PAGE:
Power/Performance Bits: Dec. 5


Solar jet fuel Researchers at ETH Zurich demonstrated the ability to use solar energy to create the precursor to jet fuel from water and carbon dioxide, a process that could lead to carbon-neutral air travel. The scientists performed 295 consecutive cycles in a 4 kW solar reactor, yielding 700 standard liters of hydrogen and carbon monoxide (syngas), the precursor to kerosene and other liqu... » read more

Power/Performance Bits: Nov. 7


Speeding up MRAM Researchers at UC Berkeley and UC Riverside developed an ultrafast method for electrically controlling magnetism in certain metals, which could lead to increased performance for magnetic RAM. While the nonvolatility of MRAM is a boon, speeding up the writing of a single bit of information to less than 10 nanoseconds has been a challenge. “The development of a non-volatile... » read more

Power/Performance Bits: July 18


Ad hoc "cache hierarchies" Researchers at MIT and Carnegie Mellon University designed a system that reallocates cache access on the fly, to create new "cache hierarchies" tailored to the needs of particular programs. Dubbed Jenga, the system distinguishes between the physical locations of the separate memory banks that make up the shared cache. For each core, Jenga knows how long it would t... » read more

Power/Performance Bits: June 13


Theoretical all-carbon circuits Engineers at the University of Texas at Dallas, the University of Illinois at Urbana-Champaign, the University of Central Florida, and Northwestern University designed a novel computing system made solely from carbon. "The concept brings together an assortment of existing nanoscale technologies and combines them in a new way," said Dr. Joseph S. Friedman, ass... » read more

Power/Performance Bits: May 16


Chaos-based IC Researchers at North Carolina State University and the College of Wooster developed a three transistor nonlinear, chaos-based integrated circuit combining digital and analog components, which they hope can improve computational power by enabling processing of a larger number of inputs. In chaos-based, nonlinear circuits, one circuit can perform multiple computations instead... » read more

System Bits: May 9


Graphene adopts exotic electronic states In a platform that may be used to explore avenues for quantum computing, MIT researchers have found that a flake of graphene, when brought in close proximity with two superconducting materials, can inherit some of those materials’ superconducting qualities. They reminded that in normal conductive materials such as silver and copper, electric curren... » read more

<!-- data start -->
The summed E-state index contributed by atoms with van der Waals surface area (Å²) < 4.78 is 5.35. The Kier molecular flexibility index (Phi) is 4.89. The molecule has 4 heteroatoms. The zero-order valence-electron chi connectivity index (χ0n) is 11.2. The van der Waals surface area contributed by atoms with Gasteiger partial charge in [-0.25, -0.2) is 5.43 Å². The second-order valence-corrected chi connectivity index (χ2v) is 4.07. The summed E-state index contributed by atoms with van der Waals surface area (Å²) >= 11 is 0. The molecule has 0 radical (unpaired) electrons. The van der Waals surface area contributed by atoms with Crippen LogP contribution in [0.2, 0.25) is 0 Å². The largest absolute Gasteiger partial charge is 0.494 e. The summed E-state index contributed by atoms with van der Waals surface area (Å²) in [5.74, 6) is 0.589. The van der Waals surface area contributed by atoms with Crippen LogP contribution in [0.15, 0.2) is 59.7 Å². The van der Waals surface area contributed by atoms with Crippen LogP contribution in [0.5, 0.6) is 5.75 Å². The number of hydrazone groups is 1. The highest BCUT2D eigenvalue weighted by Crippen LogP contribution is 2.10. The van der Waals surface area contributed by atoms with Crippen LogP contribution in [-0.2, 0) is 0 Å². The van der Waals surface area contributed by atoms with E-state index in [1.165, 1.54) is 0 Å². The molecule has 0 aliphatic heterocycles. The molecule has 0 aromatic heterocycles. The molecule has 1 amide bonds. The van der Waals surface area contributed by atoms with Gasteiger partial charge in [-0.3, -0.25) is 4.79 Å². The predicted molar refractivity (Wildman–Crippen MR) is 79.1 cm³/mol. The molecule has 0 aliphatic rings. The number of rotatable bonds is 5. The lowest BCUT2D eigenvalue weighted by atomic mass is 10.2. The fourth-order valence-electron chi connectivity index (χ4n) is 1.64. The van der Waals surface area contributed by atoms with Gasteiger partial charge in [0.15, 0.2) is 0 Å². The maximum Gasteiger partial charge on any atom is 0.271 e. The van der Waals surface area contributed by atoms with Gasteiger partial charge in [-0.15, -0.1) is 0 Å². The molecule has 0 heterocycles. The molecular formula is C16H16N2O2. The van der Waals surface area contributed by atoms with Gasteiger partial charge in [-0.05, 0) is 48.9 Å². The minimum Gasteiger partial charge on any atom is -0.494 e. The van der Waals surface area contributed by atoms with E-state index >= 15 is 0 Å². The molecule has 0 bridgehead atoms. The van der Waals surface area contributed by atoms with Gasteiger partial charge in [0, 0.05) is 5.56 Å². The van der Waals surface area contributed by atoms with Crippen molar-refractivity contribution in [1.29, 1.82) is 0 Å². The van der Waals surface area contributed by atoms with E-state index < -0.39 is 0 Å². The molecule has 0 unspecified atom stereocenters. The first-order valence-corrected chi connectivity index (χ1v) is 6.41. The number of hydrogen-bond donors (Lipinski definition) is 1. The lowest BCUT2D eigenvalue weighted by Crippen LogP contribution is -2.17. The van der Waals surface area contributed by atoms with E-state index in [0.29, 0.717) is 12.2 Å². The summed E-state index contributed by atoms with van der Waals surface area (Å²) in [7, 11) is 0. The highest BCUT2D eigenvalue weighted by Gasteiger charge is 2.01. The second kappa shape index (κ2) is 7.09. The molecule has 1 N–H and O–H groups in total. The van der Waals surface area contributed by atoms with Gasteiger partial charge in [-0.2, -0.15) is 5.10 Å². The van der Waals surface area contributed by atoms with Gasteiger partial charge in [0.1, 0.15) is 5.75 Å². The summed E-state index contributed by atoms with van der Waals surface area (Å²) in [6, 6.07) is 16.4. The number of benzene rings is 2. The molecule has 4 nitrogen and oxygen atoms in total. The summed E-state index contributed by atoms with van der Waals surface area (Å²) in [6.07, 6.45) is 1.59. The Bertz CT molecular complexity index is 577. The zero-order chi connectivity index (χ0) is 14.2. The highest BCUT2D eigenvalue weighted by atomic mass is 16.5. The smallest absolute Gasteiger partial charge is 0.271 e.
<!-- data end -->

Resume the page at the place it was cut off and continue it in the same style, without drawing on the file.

Power/Performance Bits: April 18


Cooling hotspots Engineers at Duke University and Intel developed a technology to cool hotspots in high-performance electronics. The new technology relies on a vapor chamber made of a super-hydrophobic floor with a sponge-like ceiling. When placed beneath operating electronics, moisture trapped in the ceiling vaporizes beneath emerging hotspots. The vapor escapes toward the floor, taking hea... » read more

System Bits: Jan. 24


Modified carbon nanotubes used to track individual cells Carbon nanotubes come to the forefront of scientific research yet again, this time for serving as the most sensitive molecular sensing platforms available. MIT engineers believe they have designed sensors that, for the first time, can detect single protein molecules as they are secreted by cells or even a single cell. The sensors that... » read more

Power/Performance Bits: Dec. 13


3D porous microsupercapacitors A research team from the King Abdullah University of Science and Technology (KAUST) developed an integrated microsupercapacitor targeted at self-powered system applications where the power source may be intermittent, such as sensors for wearables, security, and structural health monitoring. The key to the microsupercapacitors is vertically-scaled three-dimen... » read more

Power/Performance Bits: Oct. 18


Speeding up memory with T-rays Scientists at the Moscow Institute of Physics and Technology (MIPT), the University of Regensburg in Germany, Radboud University Nijmegen in the Netherlands, and Moscow Technological University proposed a way to improve the performance of memory through using T-waves, or terahertz radiation, as a means of resetting memory cells. This process is several thousand... » read more

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